Concert pianist and GC assistant professor of music Owen Lovell performed at the National Association of Music Merchants on Jan. 25 in Anaheim, California. NAAM is one of the largest trade shows in the world and attracts an audience of over 100,000 music merchants, academics and performers each year.
“When the call came that NAAM was going to have large ensemble piano performances, I jumped right at it,” Lovell said. “It’s an honor. Some of the biggest people in the music industry perform in the show. Just to be in the same breath as those people, even though I’m not sharing the same stage, it’s pretty fun.”
Lovell performed “Sorcerer’s Apprentice,” for the Roomful of Pianos event, an unconventional show with 15 pianists in the same room.
This was Lovell’s second time performing in the “Roomful of Pianos” at NAMM after played at the same event last year. It was difficult to have 15 pianists play the same piece, but Lovell thought that this year’s performance was better organized.
“We were sent the scores and had to learn it independently,” Lovell said. “We had one rehearsal the night before for about 90 minutes, with the conductor and everyone trying to adjust the pianos to each other. It’s a little like herding cats, more artistic perhaps.”
Despite the challenges, Lovell was honored to play at the NAAM show. Other than performing, he said also enjoyed people-watching and seeing the latest music products.
The show included equipment and performers for nearly all genres, from classical music to electronic dance music. Lovell explained what it was like walking between different areas of the convention center and seeing the demographic shift between genres.
“The floor of the convention center where the pianos are kept is much more conservative,” Lovell said. “When you go downstairs and see what’s happening with the guitars, drums and EDM, all of a sudden the demographics skewers much younger and way more diverse.”
Lovell’s love for piano began when he was five years old. His mother’s racquetball partner, a music graduate from the Oberlin Conservatory in Ohio, noticed him playing his grandmother’s piano. She gave him piano lessons, and music became one of the most important parts of his life, especially during his adolescence.
“I was a little bit socially awkward as a teenager, as many of us are,” Lovell said. “That [music] gave me an outlet to express myself that I couldn’t have in the normal way.”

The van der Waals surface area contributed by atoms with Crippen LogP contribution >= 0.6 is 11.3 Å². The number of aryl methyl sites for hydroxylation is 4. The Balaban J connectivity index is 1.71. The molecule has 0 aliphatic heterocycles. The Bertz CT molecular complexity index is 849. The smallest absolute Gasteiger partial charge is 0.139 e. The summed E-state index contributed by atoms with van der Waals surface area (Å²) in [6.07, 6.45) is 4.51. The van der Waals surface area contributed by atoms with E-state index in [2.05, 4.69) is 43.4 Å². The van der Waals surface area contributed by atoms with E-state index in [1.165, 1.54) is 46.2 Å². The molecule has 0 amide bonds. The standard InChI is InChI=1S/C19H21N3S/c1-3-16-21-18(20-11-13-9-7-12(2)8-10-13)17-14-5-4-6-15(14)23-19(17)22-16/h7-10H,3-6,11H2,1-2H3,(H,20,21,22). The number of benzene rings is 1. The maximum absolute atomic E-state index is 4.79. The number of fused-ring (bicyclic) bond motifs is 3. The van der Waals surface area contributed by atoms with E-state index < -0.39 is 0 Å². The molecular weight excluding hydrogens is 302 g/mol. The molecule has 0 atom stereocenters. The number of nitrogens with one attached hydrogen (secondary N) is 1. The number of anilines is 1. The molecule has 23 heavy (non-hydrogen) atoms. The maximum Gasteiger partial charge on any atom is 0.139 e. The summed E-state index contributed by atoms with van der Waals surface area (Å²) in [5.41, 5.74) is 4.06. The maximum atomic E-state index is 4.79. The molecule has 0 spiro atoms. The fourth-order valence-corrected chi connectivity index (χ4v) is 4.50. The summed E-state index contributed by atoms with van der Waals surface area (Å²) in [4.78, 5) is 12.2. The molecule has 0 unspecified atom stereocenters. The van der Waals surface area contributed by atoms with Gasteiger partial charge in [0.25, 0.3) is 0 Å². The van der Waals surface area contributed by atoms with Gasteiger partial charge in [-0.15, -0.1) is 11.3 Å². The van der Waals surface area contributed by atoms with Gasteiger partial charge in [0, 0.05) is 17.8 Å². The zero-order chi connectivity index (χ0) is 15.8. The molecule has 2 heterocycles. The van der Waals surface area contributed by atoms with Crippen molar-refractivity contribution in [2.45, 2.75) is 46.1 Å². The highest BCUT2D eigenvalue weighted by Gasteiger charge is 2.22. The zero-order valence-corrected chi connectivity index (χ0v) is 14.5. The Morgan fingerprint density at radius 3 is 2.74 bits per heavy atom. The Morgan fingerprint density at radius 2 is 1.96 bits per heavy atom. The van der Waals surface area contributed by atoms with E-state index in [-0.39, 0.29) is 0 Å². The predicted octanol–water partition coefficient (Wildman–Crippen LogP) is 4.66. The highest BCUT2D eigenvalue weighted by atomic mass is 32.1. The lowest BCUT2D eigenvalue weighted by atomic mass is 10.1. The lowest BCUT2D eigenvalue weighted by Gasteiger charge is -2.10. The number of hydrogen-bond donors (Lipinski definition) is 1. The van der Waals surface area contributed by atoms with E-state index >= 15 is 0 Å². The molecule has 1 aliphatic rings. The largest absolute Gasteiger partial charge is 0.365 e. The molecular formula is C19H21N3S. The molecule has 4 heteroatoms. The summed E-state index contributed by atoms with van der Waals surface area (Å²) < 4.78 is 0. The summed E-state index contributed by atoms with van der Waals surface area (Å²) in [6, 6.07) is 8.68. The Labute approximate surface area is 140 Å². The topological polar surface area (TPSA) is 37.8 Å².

In high school, Lovell decided that he wanted to become a professional musician. He was a diligent piano student, and his parents didn’t have to push him to practice.
“I was encouraged to take lessons, but I was never ordered to practice,” Lovell said. “I just liked to do it. By the same token, I was never encouraged to study music professionally as a career. It took a little while for my parents to accept the fact that I was going to be a professional musician. They’re proud now, though.”
Lovell attended John Hopkins University and earned his bachelor and master’s degrees in piano performance from the Peabody Conservatory. He also earned his doctorate in musical arts from the University of Texas.
Lovell started teaching at GC three years ago. He had no previous connections to Georgia, but he wanted to teach at a small liberal arts school.
“I wanted to work in a smaller department where I feel like I have a little more flexibility to have initiatives with my students and the community,” Lovell said. “I also wanted to be in an area where the success or failure in my area as keyboard coordinator was completely dependent on my effort.”
Lovell said he has enjoyed Milledgeville’s community. Faculty members, students and Milledgeville residents have welcomed he and his wife and made them feel at home.
“The people in Milledgeville have been super welcoming to my wife and I,” Lovell said. “The genuine friendliness and generosity of the community is amazing.”
Lovell plans to give back to the community. He said he hopes to establish an after-school piano outreach program for elementary school students. Lovell is currently looking for the right school to partner with.
With his teaching, 10 performances a year and committee work for GC and the Georgia Music Teachers Association, Lovell has to balance his time. However, he said his teaching always comes first.
“You can’t be great at everything all at once,” Lovell said. “The most important thing is to not let my teaching be affected.”
Charles Pepper, a sophomore music therapy major, described Lovell’s teaching style as hands-on, methodical and precise. For example, Lovell motivates his students to memorize pieces before attending class.
“Not only does it make learning new pieces challenging,” Pepper said, “but he really trains his students to learn their piece in and out before they have to perform in front of their peers and future audiences.”
Lovell has individual lessons with students, and gives them feedback and descriptive analogies to help them understand difficult concepts.
“He demands excellence but has so much patience with you,” Jake Thorn said, a senior music therapy major. “He has shown me on several occasions what it means to be professional in any situation and that no matter what goes on in life the show must go on.”
Lovell has also taught his students how to achieve a higher level of professional musicianship, motivating students like Pepper and Thorn to practice diligently and persistently.
“Hearing Lovell perform[ed] at a world-trade show doesn’t surprise me since he is extremely talented at what he does,” Pepper said. “It also reminds me that if he can do it with the practice, persistence and precision for wide audiences, so can I.”
Courtesy of Owen Lovell